Monday, February 16, 2015

Book Review: The Deep by Nick Cutter

The Deep by Nick Cutter

Hardcover, 394 pages

Published January 13th 2015 by Gallery Books

The horror scene is not above the hype machine. Nick Cutter may not even be a real person but for better or worse Cutter went for a ride on the hype machine with his first horror novel The Troop. It is not a secret but Nick Cutter is the pen name for Craig Davidson a Canadian author known for works considered straight "literature." Davidson is mostly known for the powerful Rust and Bone which was made into a film that contended for Oscars. Under his real name he has gotten blurbs from the likes of Peter Straub and Clive Barker. Stephen King blurbed his first horror novel The Troop under the name Nick Cutter.

I think that last one is what set off the hype on The Troop. When you get down to it the hype was in this case justified, The Troop was to like Eli Roth’s Cabin Fever if Stephen King was given the job to give it a master’s polish. I understood why Davidson went with a pen name even though if the work under his name has dark elements his Cutter work is like old school horror.

Following up the Troop was going to take a serious horror novel. The promo materials helped to set the bar high by comparing it to The Abyss and the Shining. That second comparison was a little less obvious through most of the book and a bit of stretch but I think it is fair.

The Deep is set in a near future where humanity is suffering from the major outbreak of disease called “the gets.” I was prepared to learn much more about this world but it was simply a plot Mcguffin as Hitchcock called it. Our main Character Luke is the brother of the scientist looking for the cure for the disease in a research facility impossibly deep in the ocean. Madness has set-in at the research station and the man with the job of saving humanity has requested his brother join them.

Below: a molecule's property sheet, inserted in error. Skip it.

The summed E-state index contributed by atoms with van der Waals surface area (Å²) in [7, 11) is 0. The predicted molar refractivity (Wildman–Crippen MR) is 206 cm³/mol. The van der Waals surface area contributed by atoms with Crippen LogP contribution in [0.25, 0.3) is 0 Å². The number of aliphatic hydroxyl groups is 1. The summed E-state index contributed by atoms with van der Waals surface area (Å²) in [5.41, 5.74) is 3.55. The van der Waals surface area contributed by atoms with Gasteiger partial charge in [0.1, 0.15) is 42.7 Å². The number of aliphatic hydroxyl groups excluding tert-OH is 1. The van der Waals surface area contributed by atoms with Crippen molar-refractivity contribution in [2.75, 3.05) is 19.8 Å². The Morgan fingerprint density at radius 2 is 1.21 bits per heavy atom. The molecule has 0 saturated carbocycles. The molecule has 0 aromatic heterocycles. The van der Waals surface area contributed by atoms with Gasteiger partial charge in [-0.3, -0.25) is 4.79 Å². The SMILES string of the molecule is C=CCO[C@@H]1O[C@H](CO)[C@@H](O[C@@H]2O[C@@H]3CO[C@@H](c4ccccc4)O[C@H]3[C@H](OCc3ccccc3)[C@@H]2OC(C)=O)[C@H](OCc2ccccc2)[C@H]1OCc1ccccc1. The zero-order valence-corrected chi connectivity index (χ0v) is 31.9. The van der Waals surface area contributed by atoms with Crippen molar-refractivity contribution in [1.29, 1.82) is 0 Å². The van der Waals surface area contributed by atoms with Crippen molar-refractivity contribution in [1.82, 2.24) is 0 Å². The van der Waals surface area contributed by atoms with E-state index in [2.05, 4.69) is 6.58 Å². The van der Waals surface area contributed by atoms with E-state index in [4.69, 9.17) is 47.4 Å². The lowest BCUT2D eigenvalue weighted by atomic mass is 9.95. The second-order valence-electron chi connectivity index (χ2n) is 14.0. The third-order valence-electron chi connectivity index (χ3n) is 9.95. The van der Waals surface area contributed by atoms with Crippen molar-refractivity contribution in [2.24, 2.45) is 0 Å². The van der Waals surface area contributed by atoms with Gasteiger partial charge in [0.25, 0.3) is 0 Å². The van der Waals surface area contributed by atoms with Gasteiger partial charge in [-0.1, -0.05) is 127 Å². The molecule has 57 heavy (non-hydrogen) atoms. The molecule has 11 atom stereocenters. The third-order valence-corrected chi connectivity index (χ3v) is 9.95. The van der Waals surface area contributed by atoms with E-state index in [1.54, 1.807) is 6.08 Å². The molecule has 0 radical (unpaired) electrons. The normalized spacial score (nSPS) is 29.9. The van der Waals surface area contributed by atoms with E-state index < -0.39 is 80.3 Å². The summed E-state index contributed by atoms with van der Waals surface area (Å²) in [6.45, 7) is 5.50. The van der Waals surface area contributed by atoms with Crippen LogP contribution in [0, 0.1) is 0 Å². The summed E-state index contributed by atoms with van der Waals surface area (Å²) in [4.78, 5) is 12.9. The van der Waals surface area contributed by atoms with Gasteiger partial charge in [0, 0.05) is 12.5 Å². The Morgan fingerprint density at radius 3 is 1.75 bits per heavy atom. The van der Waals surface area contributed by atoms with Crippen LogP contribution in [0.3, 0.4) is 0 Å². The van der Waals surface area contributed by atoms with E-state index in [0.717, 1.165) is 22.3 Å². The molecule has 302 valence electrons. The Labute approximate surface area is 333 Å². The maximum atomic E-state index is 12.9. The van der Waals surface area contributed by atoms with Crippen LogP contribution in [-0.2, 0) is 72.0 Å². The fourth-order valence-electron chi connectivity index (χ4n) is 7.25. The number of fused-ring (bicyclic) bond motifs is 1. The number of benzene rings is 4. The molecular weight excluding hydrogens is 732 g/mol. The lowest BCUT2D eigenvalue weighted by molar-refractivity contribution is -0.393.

The journey to the research station is something we have seen / read before in movies and books but I feel the author effectively conveyed the power and terror of nature. In that sense this novel reminded me of the Danny Boyle film Sunshine more than the Abyss. (p.89-90 just a fantastic moment) Once Luke goes deep into the ocean is when the horror really takes off. Without getting into spoilers about the end Luke is tested psychologically and these character moments are what really provide an experience.

With hype comes backlash, and it seems many found this book to be derivative. In this case I think the execution outweighs those problems. I found myself turning pages and feeling invested in the story. If there was a short fall for me was my interest in what was happening on the surface with the global disease, but I understand it was irrelevant to the story. The ending was not as strong as the build-up but it is impossible to discuss without spoilers. I think this is a must read for serious horror fans. if nothing else to chart the growth of this Nick Cutter Character.

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